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Alex Douglas-Kane shares her experiences and understanding of Discover Nature Awareness

Sunday, 11 July 2010

The Dance of the Townsend's Solitaire

While I was on a trip to Seattle I went birding for the day with a friend who I had met through birding pal. One of my target birds was the White-headed Woodpecker (Picoides albolarvatus) which is a non-migratory bird that resides in the mountains of Western North America.

We visited a homestead where we spent a good hour or two watching the bird feeder in the garden of the owners. Were where more or less guaranteed to see this woodpecker, as they regularly feed at the bird table, but guess what we didn't see them and we had to move on to the next place which was a woodland further too the north.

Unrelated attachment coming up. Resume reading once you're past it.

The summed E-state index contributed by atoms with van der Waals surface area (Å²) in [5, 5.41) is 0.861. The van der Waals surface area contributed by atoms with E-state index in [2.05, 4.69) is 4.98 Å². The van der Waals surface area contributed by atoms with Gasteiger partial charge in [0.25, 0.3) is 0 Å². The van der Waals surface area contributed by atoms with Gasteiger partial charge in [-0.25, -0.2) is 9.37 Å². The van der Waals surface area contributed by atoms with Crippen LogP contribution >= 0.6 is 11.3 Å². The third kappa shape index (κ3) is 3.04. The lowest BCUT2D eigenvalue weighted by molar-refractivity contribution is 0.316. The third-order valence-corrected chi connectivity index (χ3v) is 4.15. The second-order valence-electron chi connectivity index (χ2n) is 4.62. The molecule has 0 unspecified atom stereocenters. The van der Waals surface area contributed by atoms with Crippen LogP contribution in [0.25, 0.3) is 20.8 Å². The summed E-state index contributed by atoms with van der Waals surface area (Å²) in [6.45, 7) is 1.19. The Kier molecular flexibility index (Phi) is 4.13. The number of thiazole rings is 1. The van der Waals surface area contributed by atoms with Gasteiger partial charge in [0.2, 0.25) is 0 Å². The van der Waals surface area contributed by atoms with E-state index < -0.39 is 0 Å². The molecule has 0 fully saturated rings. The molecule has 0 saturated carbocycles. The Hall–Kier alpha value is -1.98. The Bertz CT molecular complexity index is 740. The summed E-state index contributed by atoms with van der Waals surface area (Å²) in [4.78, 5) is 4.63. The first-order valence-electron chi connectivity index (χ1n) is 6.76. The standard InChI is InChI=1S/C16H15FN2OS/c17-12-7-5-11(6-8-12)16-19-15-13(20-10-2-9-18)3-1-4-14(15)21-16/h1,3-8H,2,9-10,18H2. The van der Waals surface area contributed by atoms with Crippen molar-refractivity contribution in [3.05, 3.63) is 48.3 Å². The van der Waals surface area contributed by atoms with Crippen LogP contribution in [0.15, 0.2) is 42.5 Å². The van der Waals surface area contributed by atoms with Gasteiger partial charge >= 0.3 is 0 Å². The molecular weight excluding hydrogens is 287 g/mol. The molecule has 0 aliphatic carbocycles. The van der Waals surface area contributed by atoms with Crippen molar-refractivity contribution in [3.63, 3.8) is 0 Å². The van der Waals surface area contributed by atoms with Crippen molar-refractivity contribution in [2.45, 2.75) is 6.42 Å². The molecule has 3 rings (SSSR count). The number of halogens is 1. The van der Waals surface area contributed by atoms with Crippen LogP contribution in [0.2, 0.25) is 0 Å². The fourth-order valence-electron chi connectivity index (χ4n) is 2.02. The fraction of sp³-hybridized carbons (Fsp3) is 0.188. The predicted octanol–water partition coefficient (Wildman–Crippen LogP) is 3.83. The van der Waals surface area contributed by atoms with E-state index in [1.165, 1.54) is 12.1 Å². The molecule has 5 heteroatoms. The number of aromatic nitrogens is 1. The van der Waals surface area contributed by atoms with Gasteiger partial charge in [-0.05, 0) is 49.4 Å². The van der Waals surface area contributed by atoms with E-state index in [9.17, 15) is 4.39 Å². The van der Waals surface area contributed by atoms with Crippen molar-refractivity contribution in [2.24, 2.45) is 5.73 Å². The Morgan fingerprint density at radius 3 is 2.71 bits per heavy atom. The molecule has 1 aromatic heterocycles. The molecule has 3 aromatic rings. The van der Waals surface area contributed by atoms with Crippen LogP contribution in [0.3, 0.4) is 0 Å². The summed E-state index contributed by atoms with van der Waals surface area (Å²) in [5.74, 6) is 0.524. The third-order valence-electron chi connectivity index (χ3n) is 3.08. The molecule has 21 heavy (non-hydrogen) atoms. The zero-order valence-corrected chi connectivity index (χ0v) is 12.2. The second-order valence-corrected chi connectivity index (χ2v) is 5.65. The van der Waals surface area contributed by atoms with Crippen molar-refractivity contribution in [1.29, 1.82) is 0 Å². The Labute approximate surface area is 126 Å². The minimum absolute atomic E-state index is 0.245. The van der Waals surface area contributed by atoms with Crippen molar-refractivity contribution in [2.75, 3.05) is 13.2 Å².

While driving up the mountain road I spotted a
Townsend's Solitaire (Myadestes townsendi) which is a medium-sized thrush, and the only solitaire native to America north of Mexico. It was flying back and fourth and had really caught my attention, it was as if it wanted me to see it. We stopped the car and got out to watch it, after a short while it flew off.

I then decided to walk up the road for a bit to see what else I could find, and as we looked out over the valley I noticed some movement in a tree not to far away I brought my bins (binoculars) up and low and behold there was my first ever White-headed Woodpecker.

I jumped for joy and my friend was very pleased that I had found it in the wild and not on a bird table, I have to I agree with her.

Thanks Rachel for a great day out.

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